Birds and birders back at Varanger
With more than 10 hours of daylight now, birding is again an option in the far north. Very few active birders actually live and bird regulary in Finnmark, and reports are few in particular from the Varanger Peninsula. A group flew up from Oslo for the first time this weekend, and recorded 39 species in 3 days. Among the thousands of King Eiders and Steller's Eiders were also other attractive species such as 5-6 White-billed Divers, Hawk Owl, Gyr Falcon, a maximum of 7 Iceland Gulls in Vadsö on the 28th, plenty of Glaucous Gulls, one adult hybrid Glaucous- x Herring Gull, and local rarities such as Red-necked Grebe. Surprising winter records were also made of Northern Gannet, no less than 10 Red-throated divers and Turnstone. Spring were also returning to Varanger, there was a noticeable influx Black-legged Kittiwakes during the 3 days. All the auk-species were seen, but Black Guillemots were the only species appearing in any numbers. The Purple Sandpipers were everywhere and too numerous to count them all. Mammals seen included Killer Whale and Otter.



» Updated February 24th

A stable high pressure has been over southern Scandinavia the last week, with temperatures well above zero in the west but a little colder in the east. The northern part of the country is in a stream of low-pressure systems moving north of the high pressure.

Ring-billed Gull in Bergen
Hybrid Gull Larus hyperboreus x argentatus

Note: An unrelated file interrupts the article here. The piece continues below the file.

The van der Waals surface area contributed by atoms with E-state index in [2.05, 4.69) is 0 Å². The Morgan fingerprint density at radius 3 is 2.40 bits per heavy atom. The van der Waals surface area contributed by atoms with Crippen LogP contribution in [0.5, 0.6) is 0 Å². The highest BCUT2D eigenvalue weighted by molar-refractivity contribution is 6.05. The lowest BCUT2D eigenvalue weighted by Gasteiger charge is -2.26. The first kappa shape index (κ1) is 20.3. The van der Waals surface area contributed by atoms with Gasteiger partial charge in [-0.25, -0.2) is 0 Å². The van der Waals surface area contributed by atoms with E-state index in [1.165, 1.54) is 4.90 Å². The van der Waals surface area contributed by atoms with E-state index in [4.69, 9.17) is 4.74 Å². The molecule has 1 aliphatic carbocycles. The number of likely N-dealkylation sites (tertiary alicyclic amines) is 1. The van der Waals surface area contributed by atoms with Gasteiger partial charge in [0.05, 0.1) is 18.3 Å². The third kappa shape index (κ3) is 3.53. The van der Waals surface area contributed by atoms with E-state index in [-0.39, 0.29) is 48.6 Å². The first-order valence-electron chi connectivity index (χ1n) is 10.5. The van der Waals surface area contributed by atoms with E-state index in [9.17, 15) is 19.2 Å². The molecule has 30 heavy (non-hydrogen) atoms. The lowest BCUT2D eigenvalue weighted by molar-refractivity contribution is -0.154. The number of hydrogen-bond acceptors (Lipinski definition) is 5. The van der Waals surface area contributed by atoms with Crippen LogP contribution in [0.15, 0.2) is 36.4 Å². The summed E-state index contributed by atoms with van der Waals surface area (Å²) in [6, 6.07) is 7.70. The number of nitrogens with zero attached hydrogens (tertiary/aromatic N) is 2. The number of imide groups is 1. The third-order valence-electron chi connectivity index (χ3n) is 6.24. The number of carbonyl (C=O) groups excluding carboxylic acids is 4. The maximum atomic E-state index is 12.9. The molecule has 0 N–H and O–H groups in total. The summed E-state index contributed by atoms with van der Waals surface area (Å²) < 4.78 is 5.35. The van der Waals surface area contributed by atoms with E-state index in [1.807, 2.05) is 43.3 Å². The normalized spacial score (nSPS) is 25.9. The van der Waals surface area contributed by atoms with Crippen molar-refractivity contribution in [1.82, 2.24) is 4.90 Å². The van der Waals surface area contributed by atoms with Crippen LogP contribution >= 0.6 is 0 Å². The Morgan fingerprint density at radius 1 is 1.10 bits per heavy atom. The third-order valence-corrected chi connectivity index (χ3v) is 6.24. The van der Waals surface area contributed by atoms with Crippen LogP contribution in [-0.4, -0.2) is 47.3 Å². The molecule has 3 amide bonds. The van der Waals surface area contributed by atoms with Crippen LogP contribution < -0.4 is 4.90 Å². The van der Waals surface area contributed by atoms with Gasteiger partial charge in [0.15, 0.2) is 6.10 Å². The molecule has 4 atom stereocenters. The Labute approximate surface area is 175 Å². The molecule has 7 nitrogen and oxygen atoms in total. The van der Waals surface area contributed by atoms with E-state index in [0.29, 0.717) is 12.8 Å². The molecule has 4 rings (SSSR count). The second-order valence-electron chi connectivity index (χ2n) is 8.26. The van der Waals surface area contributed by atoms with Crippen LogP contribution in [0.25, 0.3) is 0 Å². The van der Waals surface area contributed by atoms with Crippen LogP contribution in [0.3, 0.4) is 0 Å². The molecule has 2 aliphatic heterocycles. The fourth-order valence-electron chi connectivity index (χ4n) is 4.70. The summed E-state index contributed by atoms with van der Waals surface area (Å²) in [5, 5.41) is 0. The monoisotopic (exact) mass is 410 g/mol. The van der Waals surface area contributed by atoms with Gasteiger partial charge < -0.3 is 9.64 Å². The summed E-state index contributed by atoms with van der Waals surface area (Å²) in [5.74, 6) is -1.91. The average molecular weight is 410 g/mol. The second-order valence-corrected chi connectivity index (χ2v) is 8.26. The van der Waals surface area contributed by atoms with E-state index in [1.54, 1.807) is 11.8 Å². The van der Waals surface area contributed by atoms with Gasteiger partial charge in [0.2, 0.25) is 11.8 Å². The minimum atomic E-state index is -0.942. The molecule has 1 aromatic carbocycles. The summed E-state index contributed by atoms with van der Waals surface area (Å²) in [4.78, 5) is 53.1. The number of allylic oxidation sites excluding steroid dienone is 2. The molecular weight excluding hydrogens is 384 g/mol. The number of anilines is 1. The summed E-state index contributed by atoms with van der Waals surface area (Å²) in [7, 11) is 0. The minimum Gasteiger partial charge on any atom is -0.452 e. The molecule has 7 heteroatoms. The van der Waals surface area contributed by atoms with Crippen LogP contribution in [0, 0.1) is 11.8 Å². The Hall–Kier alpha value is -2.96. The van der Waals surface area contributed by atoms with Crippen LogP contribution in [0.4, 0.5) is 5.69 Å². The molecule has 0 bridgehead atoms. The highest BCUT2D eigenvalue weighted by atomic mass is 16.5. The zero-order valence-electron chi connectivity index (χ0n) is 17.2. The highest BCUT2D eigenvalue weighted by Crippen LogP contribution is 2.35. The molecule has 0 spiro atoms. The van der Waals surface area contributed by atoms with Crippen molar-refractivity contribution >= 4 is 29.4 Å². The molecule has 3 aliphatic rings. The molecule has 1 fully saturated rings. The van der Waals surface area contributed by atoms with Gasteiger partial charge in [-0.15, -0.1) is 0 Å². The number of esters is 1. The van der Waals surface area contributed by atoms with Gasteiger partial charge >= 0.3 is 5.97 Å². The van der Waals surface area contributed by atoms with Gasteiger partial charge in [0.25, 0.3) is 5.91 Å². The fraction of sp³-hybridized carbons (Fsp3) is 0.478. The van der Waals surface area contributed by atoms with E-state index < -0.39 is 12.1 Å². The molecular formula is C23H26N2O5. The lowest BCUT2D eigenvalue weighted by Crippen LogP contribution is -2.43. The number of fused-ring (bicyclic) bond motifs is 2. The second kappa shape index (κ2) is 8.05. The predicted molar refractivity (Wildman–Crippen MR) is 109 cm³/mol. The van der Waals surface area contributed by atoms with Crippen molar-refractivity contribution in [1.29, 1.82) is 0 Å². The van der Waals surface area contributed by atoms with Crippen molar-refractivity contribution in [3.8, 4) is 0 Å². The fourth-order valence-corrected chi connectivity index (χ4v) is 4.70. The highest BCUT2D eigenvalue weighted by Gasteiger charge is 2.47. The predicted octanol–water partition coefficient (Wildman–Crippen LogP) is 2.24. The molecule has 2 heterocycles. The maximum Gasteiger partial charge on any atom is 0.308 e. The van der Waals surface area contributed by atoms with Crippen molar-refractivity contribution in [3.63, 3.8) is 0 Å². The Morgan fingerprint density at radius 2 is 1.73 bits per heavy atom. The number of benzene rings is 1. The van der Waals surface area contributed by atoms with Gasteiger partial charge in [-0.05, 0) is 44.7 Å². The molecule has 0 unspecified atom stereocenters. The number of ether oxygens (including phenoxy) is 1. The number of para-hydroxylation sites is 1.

Bergen, Hordaland 22 February 2003
Photo (c) Frode Falkenberg
More photos here
No new rarities turned up, but the adult Ring-billed Gull in Bergen put up an appearance in the city centre lake together with a first-winter Iceland Gull and a first-winter Glaucous- x Herring Gull hybrid on the 22nd. Another first-winter Iceland Gull was in Bodö harbour, Nordland on the 23rd. Both Surf Scoters, the returning adult drake and an immature drake, were still present at Lista on the 23rd. The wintering European Turtle Dove at Litjvatnet, Sör-Tröndelag was still doing well on the 22nd, and a Hawk Owl was at Berbymosen, Östfold on the 22nd-23rd.

More impressive diver counts
22 Great Northern-, 3 Black-throated- and 1 White-billed Diver was at Kraakvaagsvaet, Örland, Sör-Tröndelag on the 23rd, together with 3 King Eiders. 9 King Eiders were in Bodö harbour on the 21st. A Grey Wagtail was at Naerland, Rogaland on the 22nd. 31 Hawfinch at Eiganes, Rogaland on the 22nd was a high number in the west. In total, 8 Great Grey Shrikes, 85 Two-barred Crossbills and 3 Arctic Redpolls were also reported.

Early arrivals
A few more Common Shelducks arrived along the coast, the most northern ones so far were in Möre & Romsdal. A Common Ringed Plover was at Herdla, Hordaland on the 18th, and a European Golden Plover was at Tjötta, Nordland on the 19th. 700 Purple Sanpipers flew north through the sound separating Tromsö, Troms from the mainland on the 18th. Also, a few Northern Lapwings (including 20 at Lista, Vest-Agder) and Oystercatchers are turning up along the coast. Common Gulls and Black-headed Gulls seems to be moving north already, with 100 Common Gulls in Alta, Finnmark on the 23rd and 176 Black-headed Gulls at Tjötta, Nordland the same day. 10 Stock Doves were in Rödsparken, Halden, Östfold on the 18th. The first Sky Larks arrived this week, so far only small flocks along the coast. Snow Buntings are already arriving in force, about 3 weeks earlier than usual. 1 was at Jan Mayen on the 17th, 20 were at a breeding location 1500 m.a.s.l. at Oppdal, Sör-Tröndelag on the 20th and at least 500 were at Misvaer, Nordland on the 23rd.